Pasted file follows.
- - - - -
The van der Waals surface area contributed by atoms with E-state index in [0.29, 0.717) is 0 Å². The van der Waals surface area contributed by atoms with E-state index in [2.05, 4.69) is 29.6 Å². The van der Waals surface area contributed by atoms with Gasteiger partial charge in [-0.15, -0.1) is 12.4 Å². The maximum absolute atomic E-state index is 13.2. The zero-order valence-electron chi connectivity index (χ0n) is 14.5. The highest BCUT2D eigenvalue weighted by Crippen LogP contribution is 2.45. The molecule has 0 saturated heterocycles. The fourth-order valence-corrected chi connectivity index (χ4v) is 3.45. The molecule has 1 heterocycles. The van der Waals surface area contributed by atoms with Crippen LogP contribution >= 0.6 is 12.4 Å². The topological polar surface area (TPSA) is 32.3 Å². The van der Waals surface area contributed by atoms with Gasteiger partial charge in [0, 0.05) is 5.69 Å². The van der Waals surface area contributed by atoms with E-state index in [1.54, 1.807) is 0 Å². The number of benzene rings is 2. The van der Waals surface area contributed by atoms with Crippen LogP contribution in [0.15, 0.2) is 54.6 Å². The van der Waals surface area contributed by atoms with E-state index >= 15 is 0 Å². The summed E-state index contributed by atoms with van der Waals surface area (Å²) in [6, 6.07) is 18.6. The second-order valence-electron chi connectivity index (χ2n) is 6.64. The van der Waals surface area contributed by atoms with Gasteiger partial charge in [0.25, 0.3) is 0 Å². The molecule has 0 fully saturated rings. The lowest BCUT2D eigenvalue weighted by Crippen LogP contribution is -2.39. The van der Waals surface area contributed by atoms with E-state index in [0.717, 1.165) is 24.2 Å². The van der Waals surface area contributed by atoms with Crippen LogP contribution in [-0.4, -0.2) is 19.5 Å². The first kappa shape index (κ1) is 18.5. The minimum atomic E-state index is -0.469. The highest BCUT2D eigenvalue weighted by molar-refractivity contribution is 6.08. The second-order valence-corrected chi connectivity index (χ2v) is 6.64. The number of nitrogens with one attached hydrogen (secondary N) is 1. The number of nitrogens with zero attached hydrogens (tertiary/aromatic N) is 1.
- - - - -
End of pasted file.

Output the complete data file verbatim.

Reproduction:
The van der Waals surface area contributed by atoms with E-state index in [0.29, 0.717) is 0 Å². The van der Waals surface area contributed by atoms with E-state index in [2.05, 4.69) is 29.6 Å². The van der Waals surface area contributed by atoms with Gasteiger partial charge in [-0.15, -0.1) is 12.4 Å². The maximum absolute atomic E-state index is 13.2. The zero-order valence-electron chi connectivity index (χ0n) is 14.5. The highest BCUT2D eigenvalue weighted by Crippen LogP contribution is 2.45. The molecule has 0 saturated heterocycles. The fourth-order valence-corrected chi connectivity index (χ4v) is 3.45. The molecule has 1 heterocycles. The van der Waals surface area contributed by atoms with Crippen LogP contribution >= 0.6 is 12.4 Å². The topological polar surface area (TPSA) is 32.3 Å². The van der Waals surface area contributed by atoms with Gasteiger partial charge in [0, 0.05) is 5.69 Å². The van der Waals surface area contributed by atoms with E-state index in [1.54, 1.807) is 0 Å². The number of benzene rings is 2. The van der Waals surface area contributed by atoms with Crippen LogP contribution in [0.15, 0.2) is 54.6 Å². The van der Waals surface area contributed by atoms with E-state index >= 15 is 0 Å². The summed E-state index contributed by atoms with van der Waals surface area (Å²) in [6, 6.07) is 18.6. The second-order valence-electron chi connectivity index (χ2n) is 6.64. The van der Waals surface area contributed by atoms with Gasteiger partial charge in [0.25, 0.3) is 0 Å². The molecule has 0 fully saturated rings. The lowest BCUT2D eigenvalue weighted by Crippen LogP contribution is -2.39. The van der Waals surface area contributed by atoms with E-state index in [0.717, 1.165) is 24.2 Å². The van der Waals surface area contributed by atoms with Crippen LogP contribution in [-0.4, -0.2) is 19.5 Å². The first kappa shape index (κ1) is 18.5. The minimum atomic E-state index is -0.469. The highest BCUT2D eigenvalue weighted by molar-refractivity contribution is 6.08. The second-order valence-corrected chi connectivity index (χ2v) is 6.64. The number of nitrogens with one attached hydrogen (secondary N) is 1. The number of nitrogens with zero attached hydrogens (tertiary/aromatic N) is 1.